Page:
The Iraqi elections (Normblog)
January 17, 2005
The Iraqi Elections (by Jeff Weintraub)
As the scheduled date for the Iraqi elections approaches, there have been a number of suggestions - by outsiders and by Sunni Arab political figures in Iraq - that the elections should be postponed, due to the ongoing violence and insecurity in Iraq and the likelihood of widespread non-participation in the so-called Sunni Triangle. So far, frankly, I have found almost all of these suggestions a bit unreal, even when they have been made in good faith (as opposed to postponement being used as a way to prevent elections from happening at all).
It is certainly true that right now the conditions for holding national elections in Iraq are terrible, and their legitimacy will be undermined if a large proportion of the Sunni Arab minority either boycott them or are intimidated from voting by the Sunni insurgents. These are valid concerns, and they point to genuine and serious problems attributable in large part (though not exclusively) to the spectacular incompetence of the post-Saddam US occupation of Iraq. But why on earth should delaying the elections at this point help solve any of these problems, or improve the conditions for successful and more representative elections? I have been waiting to hear a half-way plausible case for this proposition, but in vain.
On the contrary, there is every reason to believe that postponing the elections at this point would only make matters worse. The collection of fascists, Sunni irredentists, Islamist fanatics, and foreign jihadists that make up the Sunni 'insurgency' are determined to prevent the elections from ever taking place, and have been waging a ferocious campaign of terrorism and disruption to block them. It's pretty obvious that postponing the elections as a result of their campaign would only encourage them to re-double their efforts.
Opposition to the elections also has some wider support among the Sunni Arab minority (probably about 15-20% of the population), including people who are not Ba'athists, terrorists, and/or religious fanatics. There are a number of reasons for this, some of them worth taking seriously or sympathetically, but the fundamental factor is that the Sunni Arab minority has always dominated Iraq, and the sudden loss of their dominant position has been traumatic and disorienting, particularly in conjunction with widespread lack of security and the absence of tangible payoffs from the reconstruction of the country. It is hard for them to come to terms with the idea of an Iraq dominated by the Shiite majority (probably around 55-65%), not to mention the (overwhelmingly Sunni) Kurds (around 20%). A major portion of the Sunni Arab elites, as well as the general Sunni Arab population, simply will not accept this situation if there's any way to avoid it. But that means that these political forces are really opposed, not to elections under present circumstances, but to any (more or less) democratic elections. (And they are supported in this opposition by a very large portion of public opinion in the wider Arab world, which of course is overwhelmingly Sunni and was overwhelmingly hostile to the war that overthrew the Iraqi Ba'ath regime.) Once again, a postponement isn't going to change that.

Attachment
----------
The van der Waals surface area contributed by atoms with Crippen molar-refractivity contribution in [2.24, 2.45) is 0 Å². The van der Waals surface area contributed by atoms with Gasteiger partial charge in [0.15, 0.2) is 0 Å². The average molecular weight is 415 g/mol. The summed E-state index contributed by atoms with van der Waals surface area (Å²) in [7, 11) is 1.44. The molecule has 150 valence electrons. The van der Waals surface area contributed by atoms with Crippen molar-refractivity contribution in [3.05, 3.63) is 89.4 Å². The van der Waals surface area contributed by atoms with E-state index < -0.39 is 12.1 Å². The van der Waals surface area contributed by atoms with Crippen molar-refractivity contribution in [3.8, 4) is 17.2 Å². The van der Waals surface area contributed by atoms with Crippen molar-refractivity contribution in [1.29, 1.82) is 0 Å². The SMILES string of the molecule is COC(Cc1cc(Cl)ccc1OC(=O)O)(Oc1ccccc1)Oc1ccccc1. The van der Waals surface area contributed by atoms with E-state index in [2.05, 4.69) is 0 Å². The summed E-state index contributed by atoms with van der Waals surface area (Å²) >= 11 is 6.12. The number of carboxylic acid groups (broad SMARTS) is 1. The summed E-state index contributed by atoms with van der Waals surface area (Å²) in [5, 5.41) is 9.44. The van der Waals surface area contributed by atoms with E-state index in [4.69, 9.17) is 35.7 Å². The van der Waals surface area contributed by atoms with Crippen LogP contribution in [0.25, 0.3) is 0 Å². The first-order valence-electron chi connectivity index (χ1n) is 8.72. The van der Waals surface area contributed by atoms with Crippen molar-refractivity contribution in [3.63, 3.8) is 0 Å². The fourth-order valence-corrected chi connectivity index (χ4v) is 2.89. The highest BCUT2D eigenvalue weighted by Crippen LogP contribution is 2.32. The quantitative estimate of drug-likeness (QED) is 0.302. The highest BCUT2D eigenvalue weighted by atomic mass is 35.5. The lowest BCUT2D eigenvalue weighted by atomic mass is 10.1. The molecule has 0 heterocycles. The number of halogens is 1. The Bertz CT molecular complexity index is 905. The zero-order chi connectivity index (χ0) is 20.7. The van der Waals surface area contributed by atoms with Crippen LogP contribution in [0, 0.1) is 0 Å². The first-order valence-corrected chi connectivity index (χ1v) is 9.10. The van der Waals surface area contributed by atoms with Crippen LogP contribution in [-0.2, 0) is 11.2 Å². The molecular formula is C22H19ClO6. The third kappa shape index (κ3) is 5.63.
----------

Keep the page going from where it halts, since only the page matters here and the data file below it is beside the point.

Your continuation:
On the other hand, capitulating to the insurgents at this point would almost certainly enrage and demoralize the majority of Iraqis, who very much want the elections to go ahead. Much of the discussion about the Iraqi elections in the US and Europe seems to assume that pushing forward with the scheduled date is an obsession peculiar to the Bush administration. This completely misses the point. The key reason that these elections have been scheduled is that the Iraqi Shiite leadership, both religious and secular, has demanded that they be held. And unlike the situation among Sunni Arabs (in Iraq and elsewhere), the entire range of political and religious forces in Shiite Iraq - with the partial exception of Muqtada al-Sadr and his followers - are determined to make the elections happen, come hell or high water. To put things in the most basic terms, the really crucial point is not that George Bush wants these elections to go ahead, but that the Ayatollah Sistani (and the whole mainstream Shiite religious leadership, centered on Sistani) has insisted that they go ahead. Every week, sermons in Shiite mosques all over Iraq repeat the message that voting in the elections is both a religious and a national duty, and there is every indication that a large proportion of Iraqi Shiites will actually turn out to vote, despite the threat of being shot or blown up as a result. The Iraqi Kurds are also committed to the election, along with such non-sectarian political forces as the Iraqi Communist Party. (So we're probably talking about a total of roughly 80-85% of the country that wants the elections to take place.)
To an increasing extent, many of the terrorist attacks being carried out by Sunni insurgents - not just on political figures, government workers, policemen, and members of the Iraqi National Guard, but also Shiite religious leaders, religious pilgrims, and ordinary civilians - seem to be deliberately aimed at provoking an all-out civil war between Sunni and Shiite Arabs in Iraq. So far, this civil war has remained mostly incipient and one-sided, in large part because the Shiite leadership has made great efforts to prevent Shiites from responding violently to these atrocities and other provocations. Instead, they have united in pursuing a strategy of gaining power (and, in the longer run, phasing out the US-led occupation) through largely peaceful political means. (Again, Muqtada al-Sadr and the Sadrists have been the exception, but for the moment they seem relatively marginalized.) That means they have been willing to sacrifice a good deal to hold open the possibility of national elections. If the Sunni insurgents are able to derail the elections by means of escalating terrorism and other violence, that Shiite strategy will have hit a dead end, and there's a good possibility that Shiites will opt for violent retaliation, with results that will make the present situation look idyllic.